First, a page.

Syria said turning to Chinese radars as Russian-made ones fail to spot incoming strikes

A Russian-made S-300 air defence system battery located just 60 kilometres away from a Hezbollah arms depot in Syria's Homs, destroyed in alleged Israeli airstrike failed to spot the incoming projectiles, Russian agency reports.

The agency added that judging by the fact that it took the Syrian military a while to figure out what exactly had happened after the facility went up in flames, radars on the more advanced S-400 batteries were blind to the attack as well.

Friday's alleged rare daytime attack in Homs followed reports of an Israeli missile strike on targets in Syria's Quneitra governorate and was eventually denied by Damascus altogether as it said the explosions had not been caused by hostile actions.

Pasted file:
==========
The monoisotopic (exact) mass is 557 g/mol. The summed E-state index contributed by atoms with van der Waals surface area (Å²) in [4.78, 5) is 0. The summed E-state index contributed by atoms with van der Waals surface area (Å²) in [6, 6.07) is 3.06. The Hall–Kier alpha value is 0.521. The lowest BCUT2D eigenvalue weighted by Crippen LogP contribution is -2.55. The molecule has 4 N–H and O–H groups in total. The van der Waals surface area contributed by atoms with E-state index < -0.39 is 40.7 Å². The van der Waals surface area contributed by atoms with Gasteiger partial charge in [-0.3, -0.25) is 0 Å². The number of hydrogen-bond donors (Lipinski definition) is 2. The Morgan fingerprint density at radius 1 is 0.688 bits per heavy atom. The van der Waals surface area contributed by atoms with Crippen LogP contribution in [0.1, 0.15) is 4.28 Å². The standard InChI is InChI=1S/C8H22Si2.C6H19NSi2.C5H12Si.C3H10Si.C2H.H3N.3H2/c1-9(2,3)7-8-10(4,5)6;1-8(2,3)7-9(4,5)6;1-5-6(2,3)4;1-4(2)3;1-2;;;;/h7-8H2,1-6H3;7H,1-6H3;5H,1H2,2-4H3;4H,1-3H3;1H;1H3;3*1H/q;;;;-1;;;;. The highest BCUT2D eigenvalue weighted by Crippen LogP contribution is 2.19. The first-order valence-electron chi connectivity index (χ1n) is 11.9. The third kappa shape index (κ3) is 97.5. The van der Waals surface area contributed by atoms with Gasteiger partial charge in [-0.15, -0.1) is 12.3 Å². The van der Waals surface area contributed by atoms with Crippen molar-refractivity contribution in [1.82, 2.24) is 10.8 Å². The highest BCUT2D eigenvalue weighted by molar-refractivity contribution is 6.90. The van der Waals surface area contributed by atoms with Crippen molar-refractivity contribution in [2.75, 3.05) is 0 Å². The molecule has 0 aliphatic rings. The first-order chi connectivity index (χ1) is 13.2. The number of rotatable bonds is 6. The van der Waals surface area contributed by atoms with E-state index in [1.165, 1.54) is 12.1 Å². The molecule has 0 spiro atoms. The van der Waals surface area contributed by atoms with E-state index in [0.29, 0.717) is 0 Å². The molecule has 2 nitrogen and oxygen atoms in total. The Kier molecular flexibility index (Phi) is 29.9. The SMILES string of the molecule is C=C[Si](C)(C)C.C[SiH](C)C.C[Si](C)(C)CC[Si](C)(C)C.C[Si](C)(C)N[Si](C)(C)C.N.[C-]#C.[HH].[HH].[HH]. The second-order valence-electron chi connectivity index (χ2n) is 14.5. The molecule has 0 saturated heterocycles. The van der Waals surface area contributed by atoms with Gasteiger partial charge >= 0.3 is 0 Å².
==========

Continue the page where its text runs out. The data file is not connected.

Initial reports from Syria's official SANA agency, however, suggested the area was hit by projectiles, triggering a wave of secondary explosions.

Earlier, reported, citing Syrian military sources speaking to Sina news agency, that S-300 performed poorly in interceptions of alleged Israeli strikes, their radars failing to spot and lock on the incoming cruise missiles.

To down those, it said, the Syrian military was turning to Chinese-made radars, which supposedly worked better against the Israeli projectiles. 

S-300 is an air defence complex dating back to the Soviet times; in October 2018, Syria got 24 launchers for free after downing a Russian recon jet allegedly used by Israeli fighter jets for cover during an airstrike.